Technology Is A Procrastination Enabler, Not A Cause

Yesterday’s post about useful iPad apps for students stirred up lots of interesting discussion, including debates over whether a tablet was a better choice for a student than a notebook PC. But there’s one thread in the conversation I do take issue with: the idea that you shouldn’t have any form of technology at a lecture, because you’ll only get distracted.

Picture by Bryan Ochalla

Marty stated that argument pretty bluntly:

Realistically a tablet or a laptop only serves one purpose at university – to procrastinate.

Similar comments have been made in the past when we’ve discussed using technology at university. I don’t doubt that you can waste a lot of time on a tablet or a notebook. But I very seriously doubt that the people wasting time that way would automatically become more productive students simply by switching to pen and paper. They would just find another way to waste time. Technology enables that behaviour; I’m not persuaded it causes it.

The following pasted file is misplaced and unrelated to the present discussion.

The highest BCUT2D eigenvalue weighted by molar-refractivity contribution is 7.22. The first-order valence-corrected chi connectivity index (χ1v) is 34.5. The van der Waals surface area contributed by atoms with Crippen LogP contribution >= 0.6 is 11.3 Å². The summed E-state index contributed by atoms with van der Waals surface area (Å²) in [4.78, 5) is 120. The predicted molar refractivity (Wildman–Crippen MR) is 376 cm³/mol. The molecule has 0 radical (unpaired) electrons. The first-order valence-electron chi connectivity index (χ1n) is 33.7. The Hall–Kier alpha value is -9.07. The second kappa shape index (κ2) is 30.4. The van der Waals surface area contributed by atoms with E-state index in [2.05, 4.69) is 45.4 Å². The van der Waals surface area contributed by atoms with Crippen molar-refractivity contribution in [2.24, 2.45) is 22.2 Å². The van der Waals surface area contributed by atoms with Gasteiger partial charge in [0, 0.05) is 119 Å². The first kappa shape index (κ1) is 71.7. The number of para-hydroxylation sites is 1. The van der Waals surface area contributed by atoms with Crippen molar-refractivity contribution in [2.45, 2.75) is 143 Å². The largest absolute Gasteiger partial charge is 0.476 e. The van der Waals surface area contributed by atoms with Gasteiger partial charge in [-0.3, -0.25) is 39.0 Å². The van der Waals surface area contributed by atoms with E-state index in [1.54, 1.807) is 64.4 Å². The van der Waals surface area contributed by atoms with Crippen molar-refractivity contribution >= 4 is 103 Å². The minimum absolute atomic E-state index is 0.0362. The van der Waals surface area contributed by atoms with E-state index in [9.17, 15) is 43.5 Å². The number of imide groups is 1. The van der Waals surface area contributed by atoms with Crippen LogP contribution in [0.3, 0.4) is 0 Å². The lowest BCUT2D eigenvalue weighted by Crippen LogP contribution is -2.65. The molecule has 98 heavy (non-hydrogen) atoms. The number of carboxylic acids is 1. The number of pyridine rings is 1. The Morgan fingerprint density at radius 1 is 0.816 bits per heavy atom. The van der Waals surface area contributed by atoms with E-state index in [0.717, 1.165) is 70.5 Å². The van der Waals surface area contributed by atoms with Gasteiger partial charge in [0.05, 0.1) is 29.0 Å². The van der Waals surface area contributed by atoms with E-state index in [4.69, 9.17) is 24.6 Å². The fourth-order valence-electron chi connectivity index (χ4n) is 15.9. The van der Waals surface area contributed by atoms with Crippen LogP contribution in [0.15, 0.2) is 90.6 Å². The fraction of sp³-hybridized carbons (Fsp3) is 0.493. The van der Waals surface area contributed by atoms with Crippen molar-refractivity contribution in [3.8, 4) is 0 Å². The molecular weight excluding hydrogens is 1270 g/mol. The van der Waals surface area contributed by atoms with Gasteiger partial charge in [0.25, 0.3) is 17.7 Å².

I went to university so long ago that I was the only student in my entire faculty who actually had a notebook PC (which in turn was so basic it didn’t actually have a hard drive). I didn’t take that machine to lectures; it was used just for writing. But the fact that writing things done was the only way to take notes did not stop people from procrastinating.

In any given lecture, there would be people doodling, playing boxes or noughts and crosses, passing notes or just zoning out. I was a fairly studious type, but if I thought the lecture was rubbish I would often find myself idly writing poetry or otherwise doing entirely non-academic tasks.

The point is that if you don’t want to work hard, you won’t work hard. Blaming the technology is just a way of avoiding the unpleasant reality: you’re lazy. Pen and paper won’t save you from procrastinating and wasting time, and you won’t have automatic backups or searchable notes. If I went back to university, I know that’s what I’d want.

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